Take a drive along the scenic North Side road in Frederiksted, past the beaches, past the old sugarcane estates and you’ll come across a non-descript building, fortified heavily behind iron gates, steel fencing and numerous surveillance cameras. The only signs along the iron gates are warnings that trespassing onto or causing damage to the property is against the law. How ironic, since the Company behind those gates –AT&T– seems to have little regard for the rule of law in the Virgin Islands.
AT&T gives the impression that the Virgin Islands are just an outpost of the U.S. located in the Caribbean that is beyond the reach of federal law. The Company has insinuated that federal labor law does not extend to the Virgin Islands and that somehow residents of the Virgin Islands don’t have the same rights as their fellow US citizens. These kinds of statements have confused and confounded AT&T’s employees in the Virgin Islands and their union representative, the Communications Workers of America. What exactly does AT&T think about the legal status of the Virgin Islands?
AT&T’s actions and its view of the Virgin Islands have been purely self-serving as demonstrated by the way AT&T does business here. One simply has to examine AT&T’s brief history on the island of St. Croix to see how a corporation, if left unchecked by laws that apply to the rest of us, will engage in a pattern of selfishness, misdeeds and outright greed. During the construction of its submarine cable landing station in the mid-1990s, AT&T caused one of the largest environmental catastrophes on St. Croix, which resulted in the permanent pollution of several acres of the fragile undersea environment. Rather than accept responsibility, AT&T began a ‘spin’ campaign to minimize the true extent of the pollution. Then it retreated inside its non-descript building, safeguarded behind that big iron gate. And why did AT&T decide not to have its name appear anywhere on or near the premises, further isolating itself from the community? Why has AT&T avoided any corporate relations or civic interaction with our small island community?
Further, a nearby business owner recently registered complaints regarding the excessive environmental noise pollution being created by the massive cooling machinery purchased for the lucrative and very secretive location. These cooling plants were installed without regard for or feedback from the surrounding residents. This is not surprising: since arriving on the island in the mid-nineties, AT&T has shown a fundamental lack of respect to the local government and the surrounding environment.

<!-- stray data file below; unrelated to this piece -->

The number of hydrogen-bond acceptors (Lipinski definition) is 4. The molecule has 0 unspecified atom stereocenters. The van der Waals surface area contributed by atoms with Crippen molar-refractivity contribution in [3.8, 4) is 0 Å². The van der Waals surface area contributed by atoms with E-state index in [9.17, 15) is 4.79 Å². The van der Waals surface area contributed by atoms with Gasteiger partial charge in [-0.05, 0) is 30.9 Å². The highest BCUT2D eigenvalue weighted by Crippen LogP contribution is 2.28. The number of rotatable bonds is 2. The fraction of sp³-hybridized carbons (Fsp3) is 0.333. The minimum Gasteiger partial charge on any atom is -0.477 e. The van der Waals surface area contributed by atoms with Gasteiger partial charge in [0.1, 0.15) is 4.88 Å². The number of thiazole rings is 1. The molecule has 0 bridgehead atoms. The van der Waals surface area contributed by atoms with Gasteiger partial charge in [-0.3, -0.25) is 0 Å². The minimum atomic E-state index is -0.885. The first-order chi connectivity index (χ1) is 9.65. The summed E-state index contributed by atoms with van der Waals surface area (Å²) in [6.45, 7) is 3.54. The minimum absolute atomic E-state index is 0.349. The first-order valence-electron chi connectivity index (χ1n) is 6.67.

Now, AT&T has extended this lack of respect to its ten full-time employees in the Virgin Islands. These long time employees, many with more than twenty years of service, have been locked in an unprecedented fifteen-month bargaining struggle simply to achieve the compensation and job equity enjoyed by their mainland counterparts. The bargaining issues between the Communications Workers of America and AT&T are not solely economic but also involve other working conditions for these Virgin Islanders. AT&T has been using divisive tactics and inconsistent arguments regarding job responsibilities, work titles and salary comparisons. These tactics are being utilized as a means to keep this group of local employees, which it refers to as “offshore” workers, from being able transfer to offices on the mainland that house the same work, and from attaining pay comparable to their Stateside co-workers. AT&T needs to recognize the contributions that the Virgin Islands employees add to the community, the territory, and to its own business on a daily basis.
AT&T’s Virgin Islands employees and the Communications Workers of America are reaching out to the Virgin Islands community for support during our difficult negotiations with AT&T in order to make clear to this US corporation that Virgin Islands workers are U.S. citizens who deserve equity in wages, benefits and working conditions. We believe that AT&T has benefited from its presence in the Virgin Islands and should commit to an atmosphere of respect and equitable treatment for these workers who are committed to its success. The entire Virgin Islands benefits from good corporate citizens who demonstrate an interest in the progress of the community that has contributed to its prosperity.
Help make our voices heard. Please contact AT&T: 1-214-757-8071 or [email protected] and communicate that workers in the Virgin Islands deserve a fair and equitable contract. Thank you.
President Local 3250, Communications Workers of America
Tel # 1-770-242-8370
Tags: att unionized employees usvi, att us virgin islands